virus: About Randians
Fri, 26 Mar 1999 18:46:19 EST

In a message dated 3/26/99 1:35:13 PM Central Standard Time, writes:

<< "Jake" wrote:

How very altruistic of you! >>

Nice joke. But I think that you have a misconception about me. I am not an "Objectivist" in the sense of Ayn Rand and whatnot.

In fact I haven't even read Fountainhead or Atlas Shrugged. I have however read some of Nathaniel Branden's stuff (Currently reading the art of living consciously) and carried on at length with a number of the more Randian true believers, and read enough secondhand that I have a general sense of what most of it is probably about. On the whole, I am not in disagreement with their ideas. I find the philosophy a little shallow, but for as deep as it does go, I have no real problems with it. I think I have passed that step in my life, where I would have been more receptive to Objectivism, enough to have an "Objectivist" phase in my life.

My philosophical baptism was with Daniel Dennet (DDI), and then Pancritical Rationalism. The cooperative Randian Objectivists that I have spoken to have mostly forced me to be more articulate about my own position and philosophy in general. Nathaniel Branden has filled in some holes for me, but I already know where I cannot follow his philosophy. Fortunately he is more of a psychologist than a philosopher, and I think his psychological insights are valuable and as compatible with my philosophy as they are with his.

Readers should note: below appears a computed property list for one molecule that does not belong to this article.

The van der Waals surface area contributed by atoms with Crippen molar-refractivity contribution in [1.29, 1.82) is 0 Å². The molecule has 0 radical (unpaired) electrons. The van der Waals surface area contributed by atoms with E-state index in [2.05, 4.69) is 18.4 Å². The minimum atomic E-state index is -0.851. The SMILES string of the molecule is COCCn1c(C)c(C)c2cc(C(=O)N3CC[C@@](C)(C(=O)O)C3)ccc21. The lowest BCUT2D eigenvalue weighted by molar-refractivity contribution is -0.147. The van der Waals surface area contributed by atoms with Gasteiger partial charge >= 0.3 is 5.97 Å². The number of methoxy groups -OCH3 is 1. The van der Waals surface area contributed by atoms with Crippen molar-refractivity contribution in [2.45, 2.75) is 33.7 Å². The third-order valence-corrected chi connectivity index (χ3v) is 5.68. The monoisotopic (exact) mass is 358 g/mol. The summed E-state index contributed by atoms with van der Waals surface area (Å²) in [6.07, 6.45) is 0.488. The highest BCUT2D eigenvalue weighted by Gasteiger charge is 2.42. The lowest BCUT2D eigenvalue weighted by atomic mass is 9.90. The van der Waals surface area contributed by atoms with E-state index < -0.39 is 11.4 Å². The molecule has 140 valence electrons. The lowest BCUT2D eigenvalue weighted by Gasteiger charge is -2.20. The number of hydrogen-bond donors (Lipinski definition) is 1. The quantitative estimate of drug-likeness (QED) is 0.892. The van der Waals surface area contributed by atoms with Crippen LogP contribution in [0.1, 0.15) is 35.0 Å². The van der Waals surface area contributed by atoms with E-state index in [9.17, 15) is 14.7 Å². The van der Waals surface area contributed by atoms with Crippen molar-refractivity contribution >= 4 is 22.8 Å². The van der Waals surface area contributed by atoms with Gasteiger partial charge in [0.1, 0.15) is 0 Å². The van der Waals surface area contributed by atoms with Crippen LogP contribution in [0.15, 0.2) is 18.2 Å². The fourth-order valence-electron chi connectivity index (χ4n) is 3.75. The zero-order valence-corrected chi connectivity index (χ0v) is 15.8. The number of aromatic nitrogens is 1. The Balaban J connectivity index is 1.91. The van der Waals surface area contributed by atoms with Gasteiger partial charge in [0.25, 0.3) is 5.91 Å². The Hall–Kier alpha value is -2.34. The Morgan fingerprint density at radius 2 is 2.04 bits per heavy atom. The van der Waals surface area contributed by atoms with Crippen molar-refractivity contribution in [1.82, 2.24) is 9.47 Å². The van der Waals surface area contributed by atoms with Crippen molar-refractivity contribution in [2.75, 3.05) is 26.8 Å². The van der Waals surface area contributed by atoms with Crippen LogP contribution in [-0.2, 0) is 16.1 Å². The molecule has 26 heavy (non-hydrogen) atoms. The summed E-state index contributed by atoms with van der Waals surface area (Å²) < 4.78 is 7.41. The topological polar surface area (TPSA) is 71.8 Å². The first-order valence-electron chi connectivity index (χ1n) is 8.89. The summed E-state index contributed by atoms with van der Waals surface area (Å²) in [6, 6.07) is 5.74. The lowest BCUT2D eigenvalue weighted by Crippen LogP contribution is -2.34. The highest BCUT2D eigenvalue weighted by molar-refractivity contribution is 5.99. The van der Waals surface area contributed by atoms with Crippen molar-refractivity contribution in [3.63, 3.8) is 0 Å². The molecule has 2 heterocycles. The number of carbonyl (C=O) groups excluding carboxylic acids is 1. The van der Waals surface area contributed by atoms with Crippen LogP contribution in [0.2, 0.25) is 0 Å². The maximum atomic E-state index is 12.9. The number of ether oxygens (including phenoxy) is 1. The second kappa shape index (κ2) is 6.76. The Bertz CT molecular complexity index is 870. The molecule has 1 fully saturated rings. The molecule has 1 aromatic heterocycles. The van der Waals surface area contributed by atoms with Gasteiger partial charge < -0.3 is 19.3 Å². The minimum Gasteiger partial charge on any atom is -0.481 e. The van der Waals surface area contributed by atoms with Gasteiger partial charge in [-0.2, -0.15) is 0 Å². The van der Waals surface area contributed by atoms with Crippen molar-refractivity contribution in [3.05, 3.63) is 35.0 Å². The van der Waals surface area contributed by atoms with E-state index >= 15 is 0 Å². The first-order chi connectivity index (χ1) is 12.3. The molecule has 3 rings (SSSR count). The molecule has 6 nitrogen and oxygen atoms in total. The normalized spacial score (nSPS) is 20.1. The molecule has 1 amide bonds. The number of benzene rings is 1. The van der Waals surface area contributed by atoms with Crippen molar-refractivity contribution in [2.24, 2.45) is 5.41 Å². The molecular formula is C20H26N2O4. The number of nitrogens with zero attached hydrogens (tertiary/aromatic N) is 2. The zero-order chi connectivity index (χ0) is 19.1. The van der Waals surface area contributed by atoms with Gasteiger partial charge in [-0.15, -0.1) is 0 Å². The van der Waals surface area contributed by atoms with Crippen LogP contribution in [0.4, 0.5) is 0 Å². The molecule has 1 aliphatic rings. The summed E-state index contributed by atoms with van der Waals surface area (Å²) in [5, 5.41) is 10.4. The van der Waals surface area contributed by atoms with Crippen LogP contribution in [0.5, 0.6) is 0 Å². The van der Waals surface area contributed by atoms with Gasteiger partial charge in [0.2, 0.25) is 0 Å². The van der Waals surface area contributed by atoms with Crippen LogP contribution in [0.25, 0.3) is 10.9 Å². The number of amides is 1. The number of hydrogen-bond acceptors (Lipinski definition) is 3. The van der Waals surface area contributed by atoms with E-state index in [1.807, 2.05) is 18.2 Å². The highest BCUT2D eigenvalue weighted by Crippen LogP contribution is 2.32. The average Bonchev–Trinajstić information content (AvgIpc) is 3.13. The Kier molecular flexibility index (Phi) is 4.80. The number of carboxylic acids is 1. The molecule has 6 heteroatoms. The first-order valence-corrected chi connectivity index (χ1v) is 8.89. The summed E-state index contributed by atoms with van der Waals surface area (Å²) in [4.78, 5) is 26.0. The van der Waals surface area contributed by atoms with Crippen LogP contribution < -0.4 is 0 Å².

I know enough that while I would probably agree with most of Rand's political, economic, and ethical conclusions, her more fundamental philosophical thoughts are probably incompatible with my own (far too Cartesian, too shallow, and very little understanding of evolutionary process {Rand herself was "agnostic" about the evolutionary origins of humans - doesn't bode well for me taking her too seriously despite other agreements I might have with her}), and her lack of cultural, psychological, and scientific insight on the "nature of man" would probably prove intolerable to me. I am sure I would have loved her at a younger, more naive age. Indeed her appeal seems to be consistently with younger audiences.

Never the less, the things that I do like about what I have heard about Rand and Randians, is that they do not think that there is a fundamental incompatibility between emotion and reason - they are not Nihilistic in the least bit, philosophy really makes a difference to them in the way that they act, and they make a sincere stab at creating an ethical system. They also do not buy a lot of the cultural relativism that has gained so much currency lately.

And though I doubt that they have succeeded in creating as complete and as workable a system of philosophy as they would like to believe, I give them very high marks for setting such good goals and sincerely trying to achieve them. Too few people today, even few philosophers, even see the value in such things - and that to me is really the saddest comment on our culture - not that "family values" crap. Many allegedly serious thinkers today, seem to take more pleasure in tearing things up than building anything worthwhile themselves. Those that do seem interesting in putting new stuff out there, are far too tentative and gunshy - probably due to fear of all of the underfed pirranahs that lurk in the water.